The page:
Philipp Meyer ‘The Son’

A business trip to the USA pushed me to advance quickly in my next choice of book (5 hours late waiting for a change of aeroplane). Philipp Meyer was somewhere on my radar, I’d seen reviews of American Rust and had been meaning to read it but gotten no further.
His latest book ‘The Son’ was written up in last months copy of Lire Magazine

-‘Philipp MEYER Découvert avec Un arrière-goût de rouille, l’écrivain américain signe avec Le Fils un deuxième roman épatant, qui revisite deux siècles d’histoire texane et interroge les grands mythes de l’Amérique. Sans angélisme, il embarque le lecteur dans une saga à hauteur d’hommes.’-

Then I remembered my wife speaking about this book, she’d seen Philipp Meyer at the ‘Festival America’ at Vincennes and spoken very highly of his interview so I decided to read this book.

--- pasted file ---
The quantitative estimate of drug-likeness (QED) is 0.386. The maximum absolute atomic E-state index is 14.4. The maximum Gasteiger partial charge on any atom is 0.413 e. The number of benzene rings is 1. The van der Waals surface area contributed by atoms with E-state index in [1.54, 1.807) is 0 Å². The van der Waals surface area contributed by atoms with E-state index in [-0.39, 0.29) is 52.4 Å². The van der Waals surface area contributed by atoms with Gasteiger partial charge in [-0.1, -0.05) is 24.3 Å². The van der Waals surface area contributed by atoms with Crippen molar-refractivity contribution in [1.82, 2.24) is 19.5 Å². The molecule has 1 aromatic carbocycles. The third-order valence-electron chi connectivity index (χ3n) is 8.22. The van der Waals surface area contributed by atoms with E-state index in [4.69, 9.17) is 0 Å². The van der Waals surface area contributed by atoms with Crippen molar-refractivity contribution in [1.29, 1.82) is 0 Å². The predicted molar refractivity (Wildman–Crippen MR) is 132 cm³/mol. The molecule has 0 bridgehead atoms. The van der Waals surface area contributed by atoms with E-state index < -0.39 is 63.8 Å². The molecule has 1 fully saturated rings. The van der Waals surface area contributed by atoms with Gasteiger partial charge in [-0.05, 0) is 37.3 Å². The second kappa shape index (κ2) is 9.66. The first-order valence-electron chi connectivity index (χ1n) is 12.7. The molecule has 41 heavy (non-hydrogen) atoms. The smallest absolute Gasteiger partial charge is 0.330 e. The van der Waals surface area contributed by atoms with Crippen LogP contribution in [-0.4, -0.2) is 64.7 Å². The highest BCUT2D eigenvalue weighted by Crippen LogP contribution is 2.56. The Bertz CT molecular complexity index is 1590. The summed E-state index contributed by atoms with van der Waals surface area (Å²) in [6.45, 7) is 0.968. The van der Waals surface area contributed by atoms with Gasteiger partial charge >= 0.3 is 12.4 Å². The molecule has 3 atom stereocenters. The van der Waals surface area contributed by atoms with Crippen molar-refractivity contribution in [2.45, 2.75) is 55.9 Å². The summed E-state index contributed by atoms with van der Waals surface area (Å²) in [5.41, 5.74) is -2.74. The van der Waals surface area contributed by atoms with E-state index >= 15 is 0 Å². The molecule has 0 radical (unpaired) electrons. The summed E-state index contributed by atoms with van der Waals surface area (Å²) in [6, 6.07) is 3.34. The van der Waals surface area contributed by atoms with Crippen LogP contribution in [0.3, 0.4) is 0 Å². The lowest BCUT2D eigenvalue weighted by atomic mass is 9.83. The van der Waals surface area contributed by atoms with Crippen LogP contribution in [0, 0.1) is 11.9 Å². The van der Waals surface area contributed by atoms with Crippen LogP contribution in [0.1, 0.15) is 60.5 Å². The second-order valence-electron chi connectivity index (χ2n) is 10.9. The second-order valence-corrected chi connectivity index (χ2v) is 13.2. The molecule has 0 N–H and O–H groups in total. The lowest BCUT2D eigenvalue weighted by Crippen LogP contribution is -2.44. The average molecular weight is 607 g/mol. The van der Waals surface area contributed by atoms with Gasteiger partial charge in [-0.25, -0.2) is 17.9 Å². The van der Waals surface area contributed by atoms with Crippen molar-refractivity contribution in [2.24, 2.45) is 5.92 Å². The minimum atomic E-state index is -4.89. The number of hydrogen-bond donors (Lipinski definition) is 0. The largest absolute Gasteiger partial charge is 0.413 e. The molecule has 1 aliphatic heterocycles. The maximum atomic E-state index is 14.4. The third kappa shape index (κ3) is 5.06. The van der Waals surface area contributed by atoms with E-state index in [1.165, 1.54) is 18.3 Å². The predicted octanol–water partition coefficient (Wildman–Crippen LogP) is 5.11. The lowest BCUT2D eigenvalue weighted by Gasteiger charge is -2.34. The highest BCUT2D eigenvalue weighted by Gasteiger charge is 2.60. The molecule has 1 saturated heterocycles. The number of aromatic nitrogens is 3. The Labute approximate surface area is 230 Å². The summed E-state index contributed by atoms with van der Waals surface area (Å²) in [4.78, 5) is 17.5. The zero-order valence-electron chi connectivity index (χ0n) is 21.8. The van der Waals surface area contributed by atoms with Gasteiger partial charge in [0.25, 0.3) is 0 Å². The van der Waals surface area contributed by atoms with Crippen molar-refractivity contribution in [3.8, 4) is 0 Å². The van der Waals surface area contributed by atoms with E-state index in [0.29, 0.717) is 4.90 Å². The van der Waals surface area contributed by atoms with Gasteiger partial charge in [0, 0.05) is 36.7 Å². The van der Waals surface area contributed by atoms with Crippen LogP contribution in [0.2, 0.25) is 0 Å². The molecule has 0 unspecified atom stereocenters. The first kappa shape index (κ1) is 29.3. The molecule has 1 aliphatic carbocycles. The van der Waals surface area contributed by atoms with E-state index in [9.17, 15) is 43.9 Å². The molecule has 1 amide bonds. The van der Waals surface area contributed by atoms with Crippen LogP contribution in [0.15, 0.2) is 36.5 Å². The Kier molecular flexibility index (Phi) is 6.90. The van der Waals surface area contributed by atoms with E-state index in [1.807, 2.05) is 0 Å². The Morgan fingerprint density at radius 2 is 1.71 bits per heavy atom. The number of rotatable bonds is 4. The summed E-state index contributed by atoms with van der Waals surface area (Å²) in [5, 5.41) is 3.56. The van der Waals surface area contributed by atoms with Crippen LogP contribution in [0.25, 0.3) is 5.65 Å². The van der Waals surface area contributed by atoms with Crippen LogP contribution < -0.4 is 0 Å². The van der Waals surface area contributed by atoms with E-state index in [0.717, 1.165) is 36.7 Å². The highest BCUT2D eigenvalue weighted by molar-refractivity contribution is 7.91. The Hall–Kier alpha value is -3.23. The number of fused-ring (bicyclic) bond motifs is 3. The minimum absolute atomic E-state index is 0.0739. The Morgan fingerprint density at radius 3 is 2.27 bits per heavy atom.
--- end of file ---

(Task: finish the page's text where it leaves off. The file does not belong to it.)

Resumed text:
The book contains five lives of key family members ranging from the days when Texas was settled by Americans of European descent

-‘Having been trounced by the aboriginals, the Mexican government devised a desperate plan to settle Texas. Any man, of any nation, willing to move west of the Sabine River would receive four thousand acres of free land. The fine print was written in blood. The Comanche philosophy toward outsiders was nearly papal in its thoroughness: torture and kill the men, rape and kill the women, take the children for slaves or adoption. Few from the ancient countries of Europe took the Mexicans up on their offer. In fact, no one came at all. Except the Americans. They flooded in’-

Up to the present day, and how the family had survived and prospered by killing, stealing and amassing wealth in adversity in these Texan plains.
I enjoyed this ambitious story of a Texas Dynasty, but I will admit of the five narrators my interest was not of equal weight, my interest went to Eli the earliest narrator and to Jeanne Anne the most recent narrator.

The range, ambition and Texasness of this work brought to mind the Pulitzer Prize winning author  Larry McMurtry and his lonesome Dove Series, read years ago (therefore no review) but to be recommended

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